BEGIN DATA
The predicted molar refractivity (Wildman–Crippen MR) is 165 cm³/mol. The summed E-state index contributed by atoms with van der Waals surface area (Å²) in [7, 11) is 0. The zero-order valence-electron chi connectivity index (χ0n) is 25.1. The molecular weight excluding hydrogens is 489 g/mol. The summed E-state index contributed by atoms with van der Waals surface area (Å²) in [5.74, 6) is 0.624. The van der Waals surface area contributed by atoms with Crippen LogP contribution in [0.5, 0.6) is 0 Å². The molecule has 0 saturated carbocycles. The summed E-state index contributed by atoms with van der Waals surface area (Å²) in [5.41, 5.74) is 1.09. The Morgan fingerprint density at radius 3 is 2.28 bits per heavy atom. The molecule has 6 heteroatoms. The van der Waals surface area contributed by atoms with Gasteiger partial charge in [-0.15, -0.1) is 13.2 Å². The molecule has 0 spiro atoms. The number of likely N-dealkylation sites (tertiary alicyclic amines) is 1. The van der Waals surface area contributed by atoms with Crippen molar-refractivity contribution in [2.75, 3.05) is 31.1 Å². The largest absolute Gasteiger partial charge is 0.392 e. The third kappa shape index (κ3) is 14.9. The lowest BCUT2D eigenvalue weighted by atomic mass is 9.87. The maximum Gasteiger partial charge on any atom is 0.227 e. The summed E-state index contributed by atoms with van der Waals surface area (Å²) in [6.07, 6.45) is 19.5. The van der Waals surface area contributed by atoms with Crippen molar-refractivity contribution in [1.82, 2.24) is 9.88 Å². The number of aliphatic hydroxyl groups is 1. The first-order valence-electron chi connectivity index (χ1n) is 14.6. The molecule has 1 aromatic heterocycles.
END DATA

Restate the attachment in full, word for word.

The predicted molar refractivity (Wildman–Crippen MR) is 165 cm³/mol. The summed E-state index contributed by atoms with van der Waals surface area (Å²) in [7, 11) is 0. The zero-order valence-electron chi connectivity index (χ0n) is 25.1. The molecular weight excluding hydrogens is 489 g/mol. The summed E-state index contributed by atoms with van der Waals surface area (Å²) in [5.74, 6) is 0.624. The van der Waals surface area contributed by atoms with Crippen LogP contribution in [0.5, 0.6) is 0 Å². The molecule has 0 saturated carbocycles. The summed E-state index contributed by atoms with van der Waals surface area (Å²) in [5.41, 5.74) is 1.09. The Morgan fingerprint density at radius 3 is 2.28 bits per heavy atom. The molecule has 6 heteroatoms. The van der Waals surface area contributed by atoms with Gasteiger partial charge in [-0.15, -0.1) is 13.2 Å². The molecule has 0 spiro atoms. The number of likely N-dealkylation sites (tertiary alicyclic amines) is 1. The van der Waals surface area contributed by atoms with Crippen molar-refractivity contribution in [2.75, 3.05) is 31.1 Å². The largest absolute Gasteiger partial charge is 0.392 e. The third kappa shape index (κ3) is 14.9. The lowest BCUT2D eigenvalue weighted by atomic mass is 9.87. The maximum Gasteiger partial charge on any atom is 0.227 e. The summed E-state index contributed by atoms with van der Waals surface area (Å²) in [6.07, 6.45) is 19.5. The van der Waals surface area contributed by atoms with Crippen molar-refractivity contribution in [1.82, 2.24) is 9.88 Å². The number of aliphatic hydroxyl groups is 1. The first-order valence-electron chi connectivity index (χ1n) is 14.6. The molecule has 1 aromatic heterocycles.